Charles L. J. Herrlich was only ten months old when with his parents he came to New Palestine. He spent his childhood and youth here and attended the common schools and high school, graduating with the class of 1903 from the New Palestine high school. As an evidence of good scholarship it might be noted that owing to illness he was prevented from taking the final examination in the grammar school and a vote of the class was taken exempting him from taking the examination, which shows a high degree of proficiency in his studies. As a boy he helped his father in his undertaking establishment, assisting in the many and varied tasks which fell to his lot. At twelve years of age he began driving the hearse for his father and from that time on he assumed an increasing share of the responsibility. In May, 1908, he took a course at the Barnes Training School at Indianapolis. After completing this course he resumed his work at New Palestine. In May, 1909, he took a course in the Askin Training School of Indianapolis and on the completion of which he took the state board examination, which he passed successfully. After he received his state license he again resumed his profession as a funeral director.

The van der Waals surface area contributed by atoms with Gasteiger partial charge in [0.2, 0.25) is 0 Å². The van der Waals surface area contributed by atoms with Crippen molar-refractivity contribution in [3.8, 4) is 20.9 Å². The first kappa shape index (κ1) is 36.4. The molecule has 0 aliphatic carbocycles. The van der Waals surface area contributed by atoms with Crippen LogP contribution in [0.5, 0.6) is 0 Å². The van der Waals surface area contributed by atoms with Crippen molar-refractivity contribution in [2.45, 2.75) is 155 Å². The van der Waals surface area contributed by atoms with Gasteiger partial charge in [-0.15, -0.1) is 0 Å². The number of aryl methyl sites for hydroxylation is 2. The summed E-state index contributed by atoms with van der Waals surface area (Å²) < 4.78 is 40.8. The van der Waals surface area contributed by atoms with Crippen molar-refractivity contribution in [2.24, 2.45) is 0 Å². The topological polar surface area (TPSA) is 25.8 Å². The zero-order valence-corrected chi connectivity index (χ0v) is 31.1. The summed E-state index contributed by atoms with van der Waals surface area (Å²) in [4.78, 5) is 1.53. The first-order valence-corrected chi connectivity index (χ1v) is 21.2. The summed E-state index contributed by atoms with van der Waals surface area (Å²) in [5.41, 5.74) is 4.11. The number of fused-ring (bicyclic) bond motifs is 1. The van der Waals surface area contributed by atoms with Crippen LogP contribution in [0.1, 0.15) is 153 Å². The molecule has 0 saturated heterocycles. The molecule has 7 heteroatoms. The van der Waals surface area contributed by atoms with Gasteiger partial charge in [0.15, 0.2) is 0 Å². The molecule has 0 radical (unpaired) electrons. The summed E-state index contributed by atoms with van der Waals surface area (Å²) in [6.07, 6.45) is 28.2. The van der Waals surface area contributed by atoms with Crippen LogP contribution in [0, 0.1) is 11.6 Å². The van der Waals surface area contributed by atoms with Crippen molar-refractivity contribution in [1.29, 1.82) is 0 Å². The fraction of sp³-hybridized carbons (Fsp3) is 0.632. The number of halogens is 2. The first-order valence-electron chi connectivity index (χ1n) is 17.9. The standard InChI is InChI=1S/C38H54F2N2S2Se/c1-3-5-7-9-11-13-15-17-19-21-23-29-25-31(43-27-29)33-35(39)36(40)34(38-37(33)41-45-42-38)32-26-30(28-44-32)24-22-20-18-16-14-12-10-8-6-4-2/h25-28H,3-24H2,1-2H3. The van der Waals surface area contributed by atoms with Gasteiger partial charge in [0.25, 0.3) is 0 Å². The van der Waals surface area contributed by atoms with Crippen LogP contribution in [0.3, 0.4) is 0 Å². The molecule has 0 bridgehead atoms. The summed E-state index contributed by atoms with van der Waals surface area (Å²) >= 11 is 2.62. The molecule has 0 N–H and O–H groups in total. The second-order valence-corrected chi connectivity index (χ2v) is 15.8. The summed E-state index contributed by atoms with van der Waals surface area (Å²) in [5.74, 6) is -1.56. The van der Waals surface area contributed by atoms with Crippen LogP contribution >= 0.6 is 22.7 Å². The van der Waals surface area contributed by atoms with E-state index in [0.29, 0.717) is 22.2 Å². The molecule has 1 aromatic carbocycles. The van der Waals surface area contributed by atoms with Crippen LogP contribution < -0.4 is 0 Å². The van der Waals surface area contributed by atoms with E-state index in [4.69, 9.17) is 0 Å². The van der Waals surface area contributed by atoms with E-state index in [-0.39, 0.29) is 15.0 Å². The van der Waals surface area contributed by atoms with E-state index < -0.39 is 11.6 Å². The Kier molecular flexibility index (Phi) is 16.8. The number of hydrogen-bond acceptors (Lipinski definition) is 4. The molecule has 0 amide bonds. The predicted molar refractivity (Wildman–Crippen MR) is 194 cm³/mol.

On May 16, 1909, Charles L. J. Herrlich was married to Bessie May Breedlove, who was born in Moral township, Shelby county, October 23, 1885, and who was the daughter of Jasper Alonzo and Nancy (Creed) Breedlove. Jasper Breedlove was born in Shelby county, where he resided until 1900, when he moved to Indianapolis, where he now resides. His wife was also born in Shelby county and still survives. They were the parents of eight children, of whom the wife of the subject of this sketch is next to the eldest.
The business of Mr. Herrlich is now conducted under the firm name of Max Herrlich & Son, funeral directors, but Charles L. J. Herrlich is ably assisted by his sister, Emma Herrlich, also a member of the firm, like the subject of this sketch, since childhood, has grown up in the profession of her father, starting to assist him at the early age of thirteen years. At the age of sixteen, in November, 1895, she took a course in embalming under the auspices of the Massachusetts School of Embalming held in Indianapolis. After completing this course she again took her place with her father. Later, in March, 1900, she took another course with the Massachusetts College of Embalming and then took the state board examination in July, 1901, which she successfully passed, and she was the first female embalmer in the state. Her practical experience under the able instruction of her father makes her work a valuable adjunct to the success of the business.